Interesting reply from this Anonymous and to an extent I agree. Russia did not steal the election. Progressives lost it, like it or not. But of course what we got in return is far worse than anything Hillary might have done or tried to do!!

    I recently read that millennials are now demonstrating the “fact” that their generation is NOT getting better jobs, making more money, living better in general, than their parents generation. Base on observing my 11 grandchildren, I would agree, to an extent. Why? More important, what could or should be done to improve the vision of the American Dream for each generation. I add, if Millennials are not finding improving standards of living, happiness, etc. then watch out for the newly emerging Generation Z or whatever they are now called. To me at least, that is a clear downward trend in generational “improvements”, how each generation lives a “better life” in America.

    If I can pick a time when I, personally, was “launched” into adulthood, I would pick Jan 20, 1961, six months before I entered (a brutal and very demanding) college. I was in DC when JFK said “Ask not …….”. Today 10’s of millions of Americans scream, daily, demanding their “country” (government) do more for them, with little thought as to what they must do, more, for themselves.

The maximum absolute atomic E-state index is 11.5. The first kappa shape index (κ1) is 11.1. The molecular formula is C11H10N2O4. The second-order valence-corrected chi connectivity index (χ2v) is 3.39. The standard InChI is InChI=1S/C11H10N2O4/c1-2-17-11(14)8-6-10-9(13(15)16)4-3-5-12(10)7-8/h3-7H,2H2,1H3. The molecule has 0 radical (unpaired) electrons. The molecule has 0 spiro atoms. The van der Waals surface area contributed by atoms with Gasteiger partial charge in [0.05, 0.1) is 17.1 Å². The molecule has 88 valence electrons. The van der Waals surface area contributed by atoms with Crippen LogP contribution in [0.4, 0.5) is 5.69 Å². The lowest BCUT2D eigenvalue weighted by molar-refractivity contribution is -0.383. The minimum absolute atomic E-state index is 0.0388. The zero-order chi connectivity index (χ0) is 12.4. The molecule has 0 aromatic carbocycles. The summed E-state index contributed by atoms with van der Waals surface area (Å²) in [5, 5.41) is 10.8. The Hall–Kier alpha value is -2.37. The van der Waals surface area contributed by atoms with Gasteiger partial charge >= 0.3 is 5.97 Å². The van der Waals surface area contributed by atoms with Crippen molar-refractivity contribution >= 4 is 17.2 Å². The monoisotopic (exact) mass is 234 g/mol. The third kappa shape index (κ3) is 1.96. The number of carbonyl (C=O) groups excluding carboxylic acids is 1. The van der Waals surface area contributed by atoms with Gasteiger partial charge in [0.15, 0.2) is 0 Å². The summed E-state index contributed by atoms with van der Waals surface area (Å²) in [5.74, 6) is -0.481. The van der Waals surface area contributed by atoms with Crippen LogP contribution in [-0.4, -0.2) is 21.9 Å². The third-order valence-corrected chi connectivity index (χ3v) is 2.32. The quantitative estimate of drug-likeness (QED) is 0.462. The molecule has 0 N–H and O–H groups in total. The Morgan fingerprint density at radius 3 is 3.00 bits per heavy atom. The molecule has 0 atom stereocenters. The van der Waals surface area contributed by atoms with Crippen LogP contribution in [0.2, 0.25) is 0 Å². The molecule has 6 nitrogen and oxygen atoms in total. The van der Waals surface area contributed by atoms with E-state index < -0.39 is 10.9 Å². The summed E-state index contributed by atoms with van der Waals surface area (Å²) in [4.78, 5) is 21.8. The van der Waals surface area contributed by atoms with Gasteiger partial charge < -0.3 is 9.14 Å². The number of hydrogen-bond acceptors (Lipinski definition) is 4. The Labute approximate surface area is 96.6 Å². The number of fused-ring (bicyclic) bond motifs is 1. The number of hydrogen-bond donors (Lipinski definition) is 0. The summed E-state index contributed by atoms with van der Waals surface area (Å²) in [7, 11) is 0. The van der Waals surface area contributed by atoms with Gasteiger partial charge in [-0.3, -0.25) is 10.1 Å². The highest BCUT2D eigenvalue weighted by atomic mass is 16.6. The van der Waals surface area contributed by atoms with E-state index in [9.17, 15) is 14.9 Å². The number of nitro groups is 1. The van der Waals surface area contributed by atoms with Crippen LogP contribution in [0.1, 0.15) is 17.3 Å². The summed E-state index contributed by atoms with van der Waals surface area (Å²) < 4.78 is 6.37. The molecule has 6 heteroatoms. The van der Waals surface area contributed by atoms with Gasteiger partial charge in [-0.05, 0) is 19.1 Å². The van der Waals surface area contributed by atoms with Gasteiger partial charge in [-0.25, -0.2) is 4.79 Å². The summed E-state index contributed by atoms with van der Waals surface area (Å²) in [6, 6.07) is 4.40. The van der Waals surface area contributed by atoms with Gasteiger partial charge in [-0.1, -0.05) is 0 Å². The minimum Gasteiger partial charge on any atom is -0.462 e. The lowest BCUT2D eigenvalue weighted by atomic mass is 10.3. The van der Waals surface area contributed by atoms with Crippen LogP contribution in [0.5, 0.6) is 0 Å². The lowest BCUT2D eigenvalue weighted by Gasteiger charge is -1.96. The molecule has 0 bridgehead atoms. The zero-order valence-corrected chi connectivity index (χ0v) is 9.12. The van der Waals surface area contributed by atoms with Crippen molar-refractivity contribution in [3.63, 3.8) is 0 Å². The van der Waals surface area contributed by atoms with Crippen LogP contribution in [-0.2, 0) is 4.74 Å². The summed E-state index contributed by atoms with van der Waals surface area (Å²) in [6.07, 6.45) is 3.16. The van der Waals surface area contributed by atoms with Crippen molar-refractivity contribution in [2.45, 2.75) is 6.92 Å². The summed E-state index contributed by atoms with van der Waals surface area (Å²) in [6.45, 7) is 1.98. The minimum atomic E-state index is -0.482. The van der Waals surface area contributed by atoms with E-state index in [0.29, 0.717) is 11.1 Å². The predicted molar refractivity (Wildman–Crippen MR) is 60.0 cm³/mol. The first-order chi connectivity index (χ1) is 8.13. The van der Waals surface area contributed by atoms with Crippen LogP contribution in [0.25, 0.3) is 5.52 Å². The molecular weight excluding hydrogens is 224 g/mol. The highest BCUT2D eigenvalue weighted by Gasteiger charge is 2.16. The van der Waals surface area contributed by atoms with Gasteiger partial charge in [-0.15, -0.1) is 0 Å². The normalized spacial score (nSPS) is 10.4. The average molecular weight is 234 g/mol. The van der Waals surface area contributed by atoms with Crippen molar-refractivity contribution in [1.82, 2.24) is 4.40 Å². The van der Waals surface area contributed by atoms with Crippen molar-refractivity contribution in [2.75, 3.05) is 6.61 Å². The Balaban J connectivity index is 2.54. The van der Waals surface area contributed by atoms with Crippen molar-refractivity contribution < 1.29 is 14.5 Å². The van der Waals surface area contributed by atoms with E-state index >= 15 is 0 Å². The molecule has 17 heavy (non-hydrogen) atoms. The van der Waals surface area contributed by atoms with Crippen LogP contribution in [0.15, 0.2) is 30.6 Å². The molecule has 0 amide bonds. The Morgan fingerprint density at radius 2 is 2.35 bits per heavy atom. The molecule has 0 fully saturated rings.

If I could change just one thing today to dramatically improve the ability of one generation to “do better” than the previous one, I would put the eggs into the basket of public K12 education and then wait a generation or two to see if it worked. Only when Americans demand high levels of performance from themselves will we find continuing improvement from one generation to the next. No one will “give” anyone else such high standards of performance and for damned sure we can’t raise enough taxes to even try to “give it away”. High levels of performance as measured peer to peer will cause improvement over time for individuals.